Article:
Ord Om ordet

4. søndag A

Prekenen ble holdt ved den engelske høymessen kl. 18.

Zephaniah 2:3, 3:12-13: Seek integrity, seek humility.
1 Corinthians 1:26-31: God chose what is foolish.  
Matthew 5:1-12a: Blessed are the peacemakers.

This morning, having recited the Divine Office, I switched on the BBC World Service while getting out the coffee things. I had to stop in my tracks. I couldn’t both listen and do something else. The news was appalling. In Jerusalem: two shootings. One left seven dead; the other injured two, a father and son. The agent behind this second attack was 13 years old, the friend of a boy who had died after being shot by Israeli police. In East Ukraine: fierce fighting, the bombing of a hospital having left 14 casualties. In Memphis: unrest after a black man died of injuries sustained during arrest by a police unit named ‘Scorpion’. All this in the first nine minutes of the broadcast.

The spiral of violence rightly worries us humanly and politically. I was left with a theological quandary, too. Against this backdrop, what can the meaning be of the prayer I had just recited at the end of Lauds, the same prayer we used at the beginning of this Mass, the collect for the week?

Grant us, Lord our God, that we may honour you with all our mind, and love everyone in truth of heart.

‘Love everyone?’

Don’t we risk falling into a kind of double-speak whereby we gather in church now and again to recite reassuring but ultimately meaningless lovey-dovey formulas before we step back into the ‘real’ world where love has no place and man is to man a wolf?

Part of the problem, here, is to do with the meaning we attribute to words. For us, in 2023, to say, ‘I love you’, is tantamount, alas, to saying, ‘I affirm you unconditionally’. We get into trouble, then because there are behaviours and people we simply can’t and wouldn’t want to affirm. And so we think we cannot love them. This is nonsense, though. If you see someone you care for set on a path of patent self-destruction, is it ‘love’, to say, ‘Good for you, I’m with you all the way!’? Of course not. Love calls for positioning. Clear positioning is never easy.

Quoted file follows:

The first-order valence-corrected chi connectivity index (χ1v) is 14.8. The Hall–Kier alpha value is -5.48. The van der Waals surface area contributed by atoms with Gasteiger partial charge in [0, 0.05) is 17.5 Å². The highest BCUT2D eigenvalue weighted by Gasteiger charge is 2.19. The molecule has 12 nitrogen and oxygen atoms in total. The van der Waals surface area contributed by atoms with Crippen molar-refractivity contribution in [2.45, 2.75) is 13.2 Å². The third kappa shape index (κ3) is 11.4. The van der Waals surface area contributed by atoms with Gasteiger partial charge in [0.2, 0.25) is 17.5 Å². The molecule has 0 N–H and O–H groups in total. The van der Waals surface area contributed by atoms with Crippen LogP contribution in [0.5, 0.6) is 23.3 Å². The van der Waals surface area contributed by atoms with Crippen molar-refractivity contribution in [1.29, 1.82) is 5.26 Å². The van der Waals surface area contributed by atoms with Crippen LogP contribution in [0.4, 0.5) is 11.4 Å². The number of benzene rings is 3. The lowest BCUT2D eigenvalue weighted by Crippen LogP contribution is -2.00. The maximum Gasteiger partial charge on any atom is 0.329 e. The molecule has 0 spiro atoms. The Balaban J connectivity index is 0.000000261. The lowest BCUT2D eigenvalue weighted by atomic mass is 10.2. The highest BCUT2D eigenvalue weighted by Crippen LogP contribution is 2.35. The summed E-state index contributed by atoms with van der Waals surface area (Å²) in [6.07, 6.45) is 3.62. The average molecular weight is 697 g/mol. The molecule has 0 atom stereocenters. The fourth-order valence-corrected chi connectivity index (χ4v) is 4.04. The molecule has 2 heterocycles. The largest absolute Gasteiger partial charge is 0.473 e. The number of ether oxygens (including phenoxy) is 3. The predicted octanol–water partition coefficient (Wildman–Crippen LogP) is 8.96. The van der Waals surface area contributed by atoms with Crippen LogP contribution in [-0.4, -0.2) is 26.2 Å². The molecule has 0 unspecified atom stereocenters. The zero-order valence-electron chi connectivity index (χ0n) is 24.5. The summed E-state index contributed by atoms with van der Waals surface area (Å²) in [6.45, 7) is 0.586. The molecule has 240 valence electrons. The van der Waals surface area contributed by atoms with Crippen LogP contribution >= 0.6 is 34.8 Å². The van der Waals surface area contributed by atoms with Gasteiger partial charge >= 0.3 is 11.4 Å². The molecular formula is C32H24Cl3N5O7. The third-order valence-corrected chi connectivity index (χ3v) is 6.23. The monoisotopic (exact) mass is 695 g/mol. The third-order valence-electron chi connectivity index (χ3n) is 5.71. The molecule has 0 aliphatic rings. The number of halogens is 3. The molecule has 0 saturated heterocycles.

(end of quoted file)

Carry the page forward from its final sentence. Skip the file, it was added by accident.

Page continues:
In modern languages we’re hampered, when it comes to love, by our poor vocabulary. It is funny, really: we speak more about love then ever before, but have fewer words at disposal. We say, ‘God is love’, and, ‘Love me tender, love me sweet’, as if these statements were on the same level. Latin is better able to make distinctions. That’s helpful to us. As Roman Catholics, we’ve Latin as our mother tongue, whether we speak it or not. It is the language of the Church. Our prayers were composed in Latin. Authentic versions of official pronouncements are still made in Latin. If you want to know what a Catholic document says, look it up in Latin. Else you risk finding content lost in translation. So we might do that with today’s prayer. We have all said ‘Amen’ to it. It’s as well to know what it means. 

‘Grant us that we may love everyone in truth of heart’. This renders, ‘Concede ut homines rationabili diligamus affectu’. The word for ‘love’ is diligere, derived from ‘lego’, which means, ‘to pick out’. The root sense of diligere is, ‘to distinguish one by selecting him or her from others’. We still use it like that in the word ‘predilection’. The love we are talking about is not generic, but particular. The English obscures this fact by speaking of loving ‘everyone’, but this is just an inclusive-language cop-out to avoid having to translate the Latin homines, which means ‘men’, though in the inclusive sense of ‘human beings’. The first stage of love is to distinguish persons within the great human mass, then to relate to these one by one, which means we must take the trouble to get to know them. 

This kind of relating is to come about ‘rationabili affectu’. From where the translators got ‘in truth of heart’, I have no idea. I sympathise with their creative effort, though, since affectus is hard to render. It refers to a state of ‘affectedness’, ‘a state of body or mind produced on me by some influence or other’. One affectus might be the weepiness that fills my heart when I hear a sentimental tune on the radio; another, my pride on hearing of (yet another) Norwegian athlete who has won a gold medal in ski-jump. We know how easily we surrender to this kind of affectus. Our prayer helpfully reins it in. It tells us that the affectus which should determine our discerning attitude to particular others should not be sentimental but  thought-out and ‘reasonable’. We shouldn’t let ourselves be carried away by feeling. We are to use our minds, configured to the honour of God, to consider what, in the light of faith, is an appropriate response to a given person, then make that response, aware that it might be costly.

The Gospel has told us what love of this kind can involve: hunger, thirst, persecution, not to mention the courage required to be gentle in a world of harshness, to make peace where minds are set on war. It is by living, and loving, in this way, however, that we shall know beatitude and be agents for that renewal of the world for which Christ came. So let’s get on with that cheerfully in his name. Amen.


‘Follow me!’, says the Lord. That’s the bottom line of Christian love, a proposition every bit as adventurous as ski-jump.